B2B and B2C are increasingly-growing sales channels (or better, purchase ones): B2C commerce has greatly developed in the past years, also in Italy, either thanks to players which only sell via e-commerce (primarily Amazon, Zalando or Yoox), or companies which have decided to flank their digital channel with their physical one (brick&mortar). Consumers can shop online and collect goods at the store or reorder online what they cannot find in the shop (for example, in retail fashion, OVS.it; in MMR, cosicomodo.it, from the Selex Group) by means of what is called “click&collect”.
B2B commerce has existed, in the form of EDI in the MMR (Mass Market Retailers) from the 80’s on, but in the past years it has bloomed again, also pushed by B2C dynamics.
Let us now analyse three things a B2B can “borrow” from B2C:
Demand generation: Those who sell via B2B know their customers much better than B2C and can therefore build a focused offer, since they know every customer’s specific consumptions, their price-sensitivity or potential competitors. B2B tools are often integrated with direct marketing systems which allow focused actions on customers and new demand generation. From our experience, for example, we offer the possibility of launching campaigns and sending vouchers that provide customers with specific discounts. B2B is structured to manage customised assortments per customer. Besides, a B2B integrated with a VMI service (Vendor Managed Inventory) for retailer customers can take into account sellout and stock, as well as propose focused reordering for the specific exigencies of every single point of sale, knowing product rotation, promotion logics and so on.…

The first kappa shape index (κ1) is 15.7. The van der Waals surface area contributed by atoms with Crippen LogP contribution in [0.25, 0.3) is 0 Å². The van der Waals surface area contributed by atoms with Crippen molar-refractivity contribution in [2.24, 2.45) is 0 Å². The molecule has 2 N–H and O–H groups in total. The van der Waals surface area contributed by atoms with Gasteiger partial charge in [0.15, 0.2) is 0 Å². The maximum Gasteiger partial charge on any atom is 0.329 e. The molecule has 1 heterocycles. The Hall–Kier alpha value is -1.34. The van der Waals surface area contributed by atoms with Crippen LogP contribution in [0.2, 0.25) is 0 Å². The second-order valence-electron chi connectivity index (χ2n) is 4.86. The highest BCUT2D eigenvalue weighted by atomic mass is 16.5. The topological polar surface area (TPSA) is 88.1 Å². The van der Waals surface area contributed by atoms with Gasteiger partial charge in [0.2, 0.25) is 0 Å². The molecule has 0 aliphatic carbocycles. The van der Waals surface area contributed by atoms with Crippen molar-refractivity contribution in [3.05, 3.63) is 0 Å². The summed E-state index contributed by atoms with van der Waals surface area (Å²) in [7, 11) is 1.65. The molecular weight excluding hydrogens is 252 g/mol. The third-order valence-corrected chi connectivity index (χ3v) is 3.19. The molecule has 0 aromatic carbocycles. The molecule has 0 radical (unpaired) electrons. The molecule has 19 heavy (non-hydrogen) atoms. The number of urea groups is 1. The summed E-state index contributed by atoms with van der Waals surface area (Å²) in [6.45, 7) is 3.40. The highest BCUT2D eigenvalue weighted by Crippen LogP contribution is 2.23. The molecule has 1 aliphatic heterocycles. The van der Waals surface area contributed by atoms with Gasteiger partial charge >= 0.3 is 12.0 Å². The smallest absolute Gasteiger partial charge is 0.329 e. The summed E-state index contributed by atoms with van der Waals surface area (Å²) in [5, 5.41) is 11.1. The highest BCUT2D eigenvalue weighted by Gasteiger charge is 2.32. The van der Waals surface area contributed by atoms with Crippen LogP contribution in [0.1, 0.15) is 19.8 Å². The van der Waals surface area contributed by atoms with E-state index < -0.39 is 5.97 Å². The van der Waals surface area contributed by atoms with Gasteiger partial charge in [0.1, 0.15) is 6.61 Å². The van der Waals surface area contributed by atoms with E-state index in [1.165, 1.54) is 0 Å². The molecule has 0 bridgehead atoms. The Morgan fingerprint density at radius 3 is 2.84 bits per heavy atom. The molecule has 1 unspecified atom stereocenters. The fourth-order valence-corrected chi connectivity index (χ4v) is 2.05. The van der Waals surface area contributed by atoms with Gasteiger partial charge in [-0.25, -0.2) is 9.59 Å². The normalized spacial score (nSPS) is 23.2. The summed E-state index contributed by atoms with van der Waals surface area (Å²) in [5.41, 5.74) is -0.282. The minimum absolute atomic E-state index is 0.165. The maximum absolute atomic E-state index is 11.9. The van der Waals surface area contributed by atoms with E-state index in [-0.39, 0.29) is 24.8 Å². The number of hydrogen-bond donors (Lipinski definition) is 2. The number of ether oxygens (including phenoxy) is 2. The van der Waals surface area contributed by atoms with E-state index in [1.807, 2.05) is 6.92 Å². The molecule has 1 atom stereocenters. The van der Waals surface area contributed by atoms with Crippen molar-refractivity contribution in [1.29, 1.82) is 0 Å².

Rich, immersive and completely customised experience per customer, be it via smartphone, tablet or desktop, or tools featuring barcode readers integrated with store systemsto enable quick reordering in front of the shelves. Users can select delivery place and date and automatically model assortments, packaging and product batch variations, as well as price conditions for that customer in that particular purchase context.
Opportunity of using analysis tools to observe purchase behaviour: integration with analysis tools in the sales funnel, abandoned trolleys, interaction heatmap to study usability, improve shopping experience and make it increasingly “frictionless”.
In our experience, B2B commerce goes beyond: it creates a direct channel in which customers can find all the information that concerns them, payment status, purchases and order fulfilment.
There are aspects that underline differences between B2B and B2C such as use opportunity, volumes, specialization in purchaser’s acquisition, supply modality, delivery and payment. Therefore B2B commerce is nowadays a tool that cannot be transformed into commodity, which is the case of B2C platforms instead.